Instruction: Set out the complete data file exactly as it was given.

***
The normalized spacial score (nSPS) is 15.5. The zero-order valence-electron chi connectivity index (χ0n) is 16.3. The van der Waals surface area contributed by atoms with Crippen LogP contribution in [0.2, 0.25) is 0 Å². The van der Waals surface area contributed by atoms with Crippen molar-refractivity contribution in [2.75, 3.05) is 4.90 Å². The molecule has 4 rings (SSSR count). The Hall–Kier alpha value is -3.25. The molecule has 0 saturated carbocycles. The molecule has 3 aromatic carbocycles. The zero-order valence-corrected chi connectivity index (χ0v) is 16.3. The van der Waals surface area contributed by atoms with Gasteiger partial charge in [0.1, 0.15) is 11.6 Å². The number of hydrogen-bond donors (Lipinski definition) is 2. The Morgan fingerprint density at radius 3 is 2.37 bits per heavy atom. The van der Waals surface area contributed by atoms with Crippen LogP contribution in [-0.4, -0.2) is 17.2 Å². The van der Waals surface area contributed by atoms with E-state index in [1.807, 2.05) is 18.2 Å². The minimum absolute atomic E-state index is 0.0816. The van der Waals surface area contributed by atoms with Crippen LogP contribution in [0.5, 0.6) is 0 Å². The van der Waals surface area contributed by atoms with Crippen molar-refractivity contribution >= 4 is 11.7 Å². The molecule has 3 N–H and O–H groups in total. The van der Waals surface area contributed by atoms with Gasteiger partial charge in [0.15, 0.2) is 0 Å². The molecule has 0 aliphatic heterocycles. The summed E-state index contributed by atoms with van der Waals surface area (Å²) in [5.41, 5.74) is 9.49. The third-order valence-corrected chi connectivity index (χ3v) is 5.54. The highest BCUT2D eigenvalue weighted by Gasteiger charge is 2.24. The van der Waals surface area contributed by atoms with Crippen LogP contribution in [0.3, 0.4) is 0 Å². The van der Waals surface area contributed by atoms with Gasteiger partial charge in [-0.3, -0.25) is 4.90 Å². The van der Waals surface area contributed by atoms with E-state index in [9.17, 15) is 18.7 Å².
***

The normalized spacial score (nSPS) is 15.5. The zero-order valence-electron chi connectivity index (χ0n) is 16.3. The van der Waals surface area contributed by atoms with Crippen LogP contribution in [0.2, 0.25) is 0 Å². The van der Waals surface area contributed by atoms with Crippen molar-refractivity contribution in [2.75, 3.05) is 4.90 Å². The molecule has 4 rings (SSSR count). The Hall–Kier alpha value is -3.25. The molecule has 0 saturated carbocycles. The molecule has 3 aromatic carbocycles. The zero-order valence-corrected chi connectivity index (χ0v) is 16.3. The van der Waals surface area contributed by atoms with Gasteiger partial charge in [0.1, 0.15) is 11.6 Å². The number of hydrogen-bond donors (Lipinski definition) is 2. The Morgan fingerprint density at radius 3 is 2.37 bits per heavy atom. The van der Waals surface area contributed by atoms with Crippen LogP contribution in [-0.4, -0.2) is 17.2 Å². The van der Waals surface area contributed by atoms with E-state index in [1.807, 2.05) is 18.2 Å². The minimum absolute atomic E-state index is 0.0816. The van der Waals surface area contributed by atoms with Crippen LogP contribution in [0.5, 0.6) is 0 Å². The van der Waals surface area contributed by atoms with Crippen molar-refractivity contribution >= 4 is 11.7 Å². The molecule has 3 N–H and O–H groups in total. The van der Waals surface area contributed by atoms with Gasteiger partial charge in [0.15, 0.2) is 0 Å². The molecule has 0 aliphatic heterocycles. The summed E-state index contributed by atoms with van der Waals surface area (Å²) in [5.41, 5.74) is 9.49. The third-order valence-corrected chi connectivity index (χ3v) is 5.54. The highest BCUT2D eigenvalue weighted by Gasteiger charge is 2.24. The van der Waals surface area contributed by atoms with Crippen LogP contribution in [0.3, 0.4) is 0 Å². The van der Waals surface area contributed by atoms with Gasteiger partial charge in [-0.3, -0.25) is 4.90 Å². The van der Waals surface area contributed by atoms with E-state index in [9.17, 15) is 18.7 Å².